Buzz McCarthy and the Australian Women's Club
"Australians want to be involved in London life. It's what characterises us in London," laughs Buzz. "Everybody says yes and asks for details later."
Earlier this week I met with the energetic and aptly named Buzz McCarthy in a South Kensington cafe to talk about the Australian Women's Club. Buzz is a dynamic expat Australian writer, Doctor of Psychoneurology, trainer and entrepreneur. She is full of energy and enthusiasm for Australia and London and is President of the Australian Women's Club In London.
Relocation to London
Buzz has always worked and travelled between Europe and Australia and, after a successful media tour following her book publication, she decided to pursue a gap year 5 years ago . She packed up her cat, wine, home and car and trekked to London. Now she is making it her permanent home.
"I am very affected by energy," says Buzz. "A vibrant city like London spurs me on and, as a result, I have a busier life than most people I know. The proximity to Europe is brilliant and I am pursuing activities morning, noon and night. I am always taking part in art history classes or lectures or travelling abroad. I have created a rich life here. I could go the to V & A every day and I'd never see it all. I love it."
Thankfully for us, much of Buzz's work involves creating opportunities for Australian women in London.
The Australian Women's Club
Given Buzz's skills and experience, it is not surprising that she found herself on the advisory board of the Australia and New Zealand Literary Festival after arriving in London. Through these networks, and through her connection with Australian Theatre Producer Trish Wadley, she became a member of the Australian Women's Club.
Now President, Buzz curates some fantastic opportunities for the Club's membership base. "I have an amazing team behind me at the executive and committee level. All of our major events are sold out."
The Club offers a huge range of activities and events. Members celebrate Australian memorial or cultural days like Anzac Day, Australia Day and the Melbourne Cup but they also enjoy tours of places like Westminster Abbey or Australia House. Links between Australia and London are explored through speaking events featuring women like the Australian broadcast journalist Yalda Hakim, or Samantha Cohen, the Australian Assistant Private Secretary to Her Majesty Queen Elizabeth II. "We do everything from offering tickets for Australia related lectures, luncheons and events through to organising foodie trips here and abroad, coffee mornings with great speakers, guided walks or theatre excursions," says Buzz.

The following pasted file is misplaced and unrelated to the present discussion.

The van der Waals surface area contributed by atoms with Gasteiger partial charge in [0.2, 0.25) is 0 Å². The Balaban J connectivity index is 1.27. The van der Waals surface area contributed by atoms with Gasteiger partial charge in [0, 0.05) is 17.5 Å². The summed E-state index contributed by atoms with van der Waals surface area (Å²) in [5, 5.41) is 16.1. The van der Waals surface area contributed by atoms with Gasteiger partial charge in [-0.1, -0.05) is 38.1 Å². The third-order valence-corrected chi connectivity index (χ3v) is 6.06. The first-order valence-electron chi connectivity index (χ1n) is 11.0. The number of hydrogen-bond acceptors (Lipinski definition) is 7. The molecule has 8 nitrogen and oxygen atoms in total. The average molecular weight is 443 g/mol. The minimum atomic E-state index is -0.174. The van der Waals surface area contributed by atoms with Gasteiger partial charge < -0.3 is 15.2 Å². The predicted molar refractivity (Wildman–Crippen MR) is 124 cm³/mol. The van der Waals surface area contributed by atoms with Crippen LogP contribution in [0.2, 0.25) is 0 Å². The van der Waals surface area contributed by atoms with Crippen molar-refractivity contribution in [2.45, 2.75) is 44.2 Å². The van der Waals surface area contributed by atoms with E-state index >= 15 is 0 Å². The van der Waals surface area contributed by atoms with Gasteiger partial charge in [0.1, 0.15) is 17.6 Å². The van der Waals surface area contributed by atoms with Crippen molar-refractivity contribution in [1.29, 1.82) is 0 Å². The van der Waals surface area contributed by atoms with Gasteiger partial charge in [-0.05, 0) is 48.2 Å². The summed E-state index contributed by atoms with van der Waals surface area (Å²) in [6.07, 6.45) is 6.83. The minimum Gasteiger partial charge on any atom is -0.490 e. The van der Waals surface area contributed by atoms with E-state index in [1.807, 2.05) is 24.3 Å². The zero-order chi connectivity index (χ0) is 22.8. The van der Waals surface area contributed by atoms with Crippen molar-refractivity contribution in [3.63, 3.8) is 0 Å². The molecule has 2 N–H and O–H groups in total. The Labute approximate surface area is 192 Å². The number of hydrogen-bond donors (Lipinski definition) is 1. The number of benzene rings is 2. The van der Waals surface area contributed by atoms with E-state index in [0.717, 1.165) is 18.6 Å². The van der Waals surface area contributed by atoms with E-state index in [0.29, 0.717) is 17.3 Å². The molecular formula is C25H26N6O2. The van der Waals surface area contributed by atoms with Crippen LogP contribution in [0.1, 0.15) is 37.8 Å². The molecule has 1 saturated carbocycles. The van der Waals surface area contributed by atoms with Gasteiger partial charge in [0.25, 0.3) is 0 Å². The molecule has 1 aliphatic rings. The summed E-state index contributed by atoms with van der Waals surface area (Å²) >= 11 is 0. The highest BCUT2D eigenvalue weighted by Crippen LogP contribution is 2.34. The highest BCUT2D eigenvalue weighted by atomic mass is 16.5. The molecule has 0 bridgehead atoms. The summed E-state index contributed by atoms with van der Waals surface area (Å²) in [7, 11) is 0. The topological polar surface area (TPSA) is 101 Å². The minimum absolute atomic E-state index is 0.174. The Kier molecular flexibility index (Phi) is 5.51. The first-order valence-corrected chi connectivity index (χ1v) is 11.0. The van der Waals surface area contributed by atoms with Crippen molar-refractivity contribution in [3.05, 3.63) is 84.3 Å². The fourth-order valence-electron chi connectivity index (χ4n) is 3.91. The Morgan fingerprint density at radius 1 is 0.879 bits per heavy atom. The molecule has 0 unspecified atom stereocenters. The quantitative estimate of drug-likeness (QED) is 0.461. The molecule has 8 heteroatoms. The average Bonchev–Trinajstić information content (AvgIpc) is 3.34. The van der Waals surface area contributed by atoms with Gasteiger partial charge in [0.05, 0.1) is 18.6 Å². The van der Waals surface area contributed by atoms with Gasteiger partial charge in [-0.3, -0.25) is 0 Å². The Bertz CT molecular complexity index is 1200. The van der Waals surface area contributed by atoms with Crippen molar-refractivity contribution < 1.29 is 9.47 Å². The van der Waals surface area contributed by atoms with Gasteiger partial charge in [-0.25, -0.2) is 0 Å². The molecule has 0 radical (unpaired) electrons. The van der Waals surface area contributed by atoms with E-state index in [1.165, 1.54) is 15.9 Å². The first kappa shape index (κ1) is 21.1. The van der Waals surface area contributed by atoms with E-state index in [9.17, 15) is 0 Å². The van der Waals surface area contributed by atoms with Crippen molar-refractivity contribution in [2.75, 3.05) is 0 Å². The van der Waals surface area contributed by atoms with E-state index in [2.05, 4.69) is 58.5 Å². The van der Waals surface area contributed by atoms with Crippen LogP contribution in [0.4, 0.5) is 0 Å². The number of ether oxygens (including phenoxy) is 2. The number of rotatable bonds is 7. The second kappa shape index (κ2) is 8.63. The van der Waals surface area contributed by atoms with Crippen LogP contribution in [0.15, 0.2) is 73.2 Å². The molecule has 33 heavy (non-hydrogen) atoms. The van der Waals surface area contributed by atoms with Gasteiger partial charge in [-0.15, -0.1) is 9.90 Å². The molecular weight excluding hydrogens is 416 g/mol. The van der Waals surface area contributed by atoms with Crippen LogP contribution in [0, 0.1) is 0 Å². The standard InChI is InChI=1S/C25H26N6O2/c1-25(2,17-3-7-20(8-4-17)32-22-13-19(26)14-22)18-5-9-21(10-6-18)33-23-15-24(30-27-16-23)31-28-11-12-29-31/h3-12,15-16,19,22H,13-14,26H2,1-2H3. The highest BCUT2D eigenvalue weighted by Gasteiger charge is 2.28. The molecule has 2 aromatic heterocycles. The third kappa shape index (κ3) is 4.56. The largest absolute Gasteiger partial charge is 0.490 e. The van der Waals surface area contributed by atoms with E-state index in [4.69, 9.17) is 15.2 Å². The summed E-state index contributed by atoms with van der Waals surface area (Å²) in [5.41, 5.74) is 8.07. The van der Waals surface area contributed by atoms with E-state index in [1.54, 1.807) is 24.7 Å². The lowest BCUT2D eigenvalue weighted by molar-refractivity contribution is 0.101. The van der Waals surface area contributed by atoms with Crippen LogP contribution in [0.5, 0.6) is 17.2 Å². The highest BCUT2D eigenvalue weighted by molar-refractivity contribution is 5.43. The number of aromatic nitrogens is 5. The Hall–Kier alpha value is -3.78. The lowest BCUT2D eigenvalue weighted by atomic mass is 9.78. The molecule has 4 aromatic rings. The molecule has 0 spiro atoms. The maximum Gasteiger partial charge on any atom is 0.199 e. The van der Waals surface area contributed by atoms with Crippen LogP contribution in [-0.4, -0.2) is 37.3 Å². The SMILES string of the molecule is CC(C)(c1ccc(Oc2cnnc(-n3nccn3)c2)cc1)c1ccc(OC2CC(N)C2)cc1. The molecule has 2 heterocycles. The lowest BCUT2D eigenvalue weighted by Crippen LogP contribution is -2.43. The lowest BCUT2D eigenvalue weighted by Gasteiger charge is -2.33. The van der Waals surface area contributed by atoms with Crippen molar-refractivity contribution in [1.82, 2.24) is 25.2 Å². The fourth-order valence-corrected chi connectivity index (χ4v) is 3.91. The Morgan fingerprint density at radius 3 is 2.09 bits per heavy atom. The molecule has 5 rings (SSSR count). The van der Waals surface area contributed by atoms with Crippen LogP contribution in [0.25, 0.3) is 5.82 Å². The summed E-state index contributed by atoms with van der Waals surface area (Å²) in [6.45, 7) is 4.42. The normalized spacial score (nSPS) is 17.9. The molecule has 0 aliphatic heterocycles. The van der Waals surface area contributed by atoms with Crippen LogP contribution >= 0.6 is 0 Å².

The Club was set up about 32 years years ago with the intention of supporting Australian women in London who were looking for camaraderie an a connection with Australian culture and support. "These were women who had travelled to London in their twenties, of whom a significant proportion never went home. Many women married and settled in the UK," explains Buzz. "These are Australians who made their homes and built lives in London." Now aged between 60 or 70, their networks and knowledge of London make them so very valuable to newcomers.
The Club also supports the continual flow of Australian women who travel to London for extended periods along with their corporate partners. "Many of these women are precluded from work because of visa limitations," Buzz told me, "and they are here for given periods of time, usually three to five years. The Club offers them immediate support and community."
Finally, there are also a number of Australian women who live between London and Australia. "They usually do six months in London then six months in Australia," says Buzz. "As soon as they arrive in London they hit the ground running by booking into events with us. They have access to immediate friends and activities."
The Australian Women’s Club is part of a wider network of women’s clubs within London known as The Federation of International Women’s Associations in London (FIWAL). FIWAL was formed with "the strong belief that, if women of different races, religions and cultures from national associations could meet in a strictly non-political but structured and relaxed manner, they would find common ground through shared interests which would benefit their organisations and individual membership." FIWAL's membership base is impressive and broad: https://fiwal.org.uk/members
You can access the Australians Women’s Club London here: www.AWCLondon.org.uk